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Methanolic extract of Coriandrum sativum (coriander) seeds was analyzed for the presence of various antioxidants; ascorbate, riboflavin, tocopherol, polyphenols and in vitro antioxidant potential. The extract, rich in polyphenolic compounds (18.696 ± 0.12 mg/g dry seeds) was subjected to HPLC analysis for identification and quantification of phenolics. Gallic acid (173.656 µg), caffeic acid (80.185 µg), ellagic acid (162.861 µg), quercetin (608.903 µg) and kaempferol (233.70 µg)/g dry seeds were identified. Antioxidant activity of the extract was determined by various mechanisms including DPPH free radical scavenging, metal induced protein and lipid oxidation inhibition and protection of DNA against H2O2 induced damage. Coriander had excellent free radical scavenging activity with IC50 value 0.4 mg dry seed weight, whereas comparatively higher IC50 was observed with metal ion chelating assays (7.2-8.0 mg dry seed weight). The results suggest that polyphenols including gallic acid, caffeic acid, ellagic acid, quercetin and kaempferol are the principle component responsible for high antioxidant activity of methanolic extract of coriander seeds. This is the first report on detailed analysis of antioxidant composition and antioxidant properties of methanolic extract of coriander seeds.
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Dua Anita et al. Int. Res. J. Pharm. 2014, 5 (3)
Page 220
INTERNATIONAL RESEARCH JOURNAL OF PHARMACY
www.irjponline.com
ISSN 2230 8407
Research Article
ANTIOXIDANT PROFILE OF CORIANDRUM SATIVUM METHANOLIC EXTRACT
Dua Anita1*, Agrawal Sharad2, Kaur Amanjot2, Mahajan Ritu2
1Department of Biochemistry, University College, Kurukshetra University, Kurukshetra, India
2Department of Biotechnology, Kurukshetra University, Kurukshetra, India
*Corresponding Author Email: anitadua2012@gmail.com
Article Received on: 10/02/14 Revised on: 21/02/14 Approved for publication: 07/03/14
DOI: 10.7897/2230-8407.050347
ABSTRACT
Methanolic extract of Coriandrum sativum (coriander) seeds was analyzed for the presence of various antioxidants; ascorbate, riboflavin, tocopherol,
polyphenols a nd in vitro antioxidant potential. The extract, rich in polyphenolic compounds (18.696 ± 0.12 mg/g dry seeds) was subjected to HPLC analysis
for identification and quantificati on of phenolics. Gallic acid (173.656 µg), caffeic acid (80.185 µg), ellagic acid (162.861 µg), quercetin (608.903 µg) and
kaempferol (233.70 µg)/g dry seeds were identified. Antioxidant activity of the extract was determined by various mechanisms including DPPH free radical
scavenging, metal induced protein and lipid oxidation inhibition and protection of DNA against H2O2 induced damage. Coriander had excellent free radical
scavenging act ivity with IC50 value 0.4 mg dry seed weight, whereas comparatively higher IC50 was observed with metal ion chelating assays (7.2-8 .0 mg dry
seed weight). The results suggest t hat polyphenols including gallic acid, caffei c acid, ellagic acid, quercetin and kaempferol are the principle component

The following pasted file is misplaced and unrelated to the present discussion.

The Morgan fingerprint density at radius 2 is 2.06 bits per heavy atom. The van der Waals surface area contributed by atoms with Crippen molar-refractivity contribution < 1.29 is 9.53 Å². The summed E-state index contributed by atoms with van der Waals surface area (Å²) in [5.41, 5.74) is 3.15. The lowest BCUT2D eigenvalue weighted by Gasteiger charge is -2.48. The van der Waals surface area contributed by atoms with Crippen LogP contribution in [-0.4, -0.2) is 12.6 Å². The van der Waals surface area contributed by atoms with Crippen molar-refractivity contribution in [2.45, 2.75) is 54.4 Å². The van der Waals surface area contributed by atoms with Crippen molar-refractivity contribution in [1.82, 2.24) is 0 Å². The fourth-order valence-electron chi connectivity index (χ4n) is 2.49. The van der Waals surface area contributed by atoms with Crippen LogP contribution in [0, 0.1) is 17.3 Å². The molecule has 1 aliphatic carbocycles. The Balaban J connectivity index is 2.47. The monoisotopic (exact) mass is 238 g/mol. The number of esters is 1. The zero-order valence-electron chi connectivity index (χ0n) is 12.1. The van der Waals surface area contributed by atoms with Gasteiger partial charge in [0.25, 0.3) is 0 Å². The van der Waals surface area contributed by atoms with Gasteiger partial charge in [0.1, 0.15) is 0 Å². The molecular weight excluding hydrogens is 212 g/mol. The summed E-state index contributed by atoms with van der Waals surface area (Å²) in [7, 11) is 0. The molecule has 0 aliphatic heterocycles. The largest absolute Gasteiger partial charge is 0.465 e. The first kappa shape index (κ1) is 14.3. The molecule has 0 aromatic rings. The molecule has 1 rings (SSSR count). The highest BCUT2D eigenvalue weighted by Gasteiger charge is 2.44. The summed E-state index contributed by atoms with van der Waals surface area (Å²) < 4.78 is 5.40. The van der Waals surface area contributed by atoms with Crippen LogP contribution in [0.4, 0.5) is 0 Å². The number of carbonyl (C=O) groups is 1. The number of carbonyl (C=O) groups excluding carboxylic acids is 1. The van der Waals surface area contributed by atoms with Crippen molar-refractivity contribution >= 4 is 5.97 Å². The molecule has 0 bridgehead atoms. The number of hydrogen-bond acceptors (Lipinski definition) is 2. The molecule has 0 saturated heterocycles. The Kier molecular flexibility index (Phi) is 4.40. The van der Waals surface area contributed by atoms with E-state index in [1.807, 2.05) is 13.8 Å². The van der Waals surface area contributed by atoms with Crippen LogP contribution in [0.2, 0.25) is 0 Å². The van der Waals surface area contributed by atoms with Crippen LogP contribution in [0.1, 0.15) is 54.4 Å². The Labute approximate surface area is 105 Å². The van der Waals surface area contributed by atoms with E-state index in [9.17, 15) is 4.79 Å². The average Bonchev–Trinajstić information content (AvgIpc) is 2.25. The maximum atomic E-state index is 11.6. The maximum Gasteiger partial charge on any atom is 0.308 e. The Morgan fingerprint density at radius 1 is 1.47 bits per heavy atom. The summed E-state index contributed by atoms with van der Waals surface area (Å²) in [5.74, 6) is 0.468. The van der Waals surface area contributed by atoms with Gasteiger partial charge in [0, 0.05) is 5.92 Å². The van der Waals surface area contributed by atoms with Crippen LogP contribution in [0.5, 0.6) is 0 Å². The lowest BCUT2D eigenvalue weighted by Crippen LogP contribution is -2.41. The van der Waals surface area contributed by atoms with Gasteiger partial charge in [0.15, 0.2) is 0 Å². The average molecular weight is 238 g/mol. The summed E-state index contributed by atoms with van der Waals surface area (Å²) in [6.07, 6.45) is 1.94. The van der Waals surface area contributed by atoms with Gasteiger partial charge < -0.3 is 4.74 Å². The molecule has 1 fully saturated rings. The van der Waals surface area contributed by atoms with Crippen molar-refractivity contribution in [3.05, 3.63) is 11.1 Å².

responsible for high antioxidant activity of methanolic extract of coriander seeds. This is the first report on detailed analysis of antioxidant composition and
antioxidant properties of methanolic extract of coriander seeds.
Keywords: coriander seeds, methanol extract, polyphenols, antioxidant properties
INTRODUCTION
The survival on oxygen has presented a serious challenge to
the aerobes, since ROS are the normal by-products of cell
respiration and metabolism. Biological systems are especially
sensitive to reactive oxygen species (ROS), the reactive
forms of oxygen which arise either as by-products of
oxidative phosphorylation in the mitochondria, or as the
result of exposure to environmental chemicals and toxins.
The biological macromolecules including proteins, lipids and
nucleic acids, are vulnerable to oxidative attack. ROS can
disturb homeostasis of cells and tissues, which ultimately
threatens the integrity of the organism. Acute stress responses
are characterized by the cessation of cell division,
degradation of irreparably damaged proteins or organelles by
proteasomal and autophagic mechanisms. Oxidative stress is
reported to play an important role in ageing and various
clinical disorders such as diabetes, atherosclerosis,
reperfusion injury, cancer1 etc. Humans and other mammals
possess a multitude of cytoprotective mechanisms against
environmental and biochemical damage. One general
mechanism that cells employ to protect themselves against
the oxidative damage is to maintain a reducing intracellular
milieu, by keeping a significant concentration of reducing
equivalents in the form of reduced glutathione, thioredoxin,
and other redox buffers2,3. Dietary intake of naturally
occurring antioxidants such as ascorbic acid, Vitamin E and
phenolic compounds have ability to reduce oxidative damage
associated with many diseases including cancer,
cardiovascular diseases, cataract, arthritis, diabetes4. Due to
several side effects of synthetic antioxidants, such as risk of
liver damage and carcinogenesis in laboratory animal, there is
a need for more effective, less toxic and cost effective natural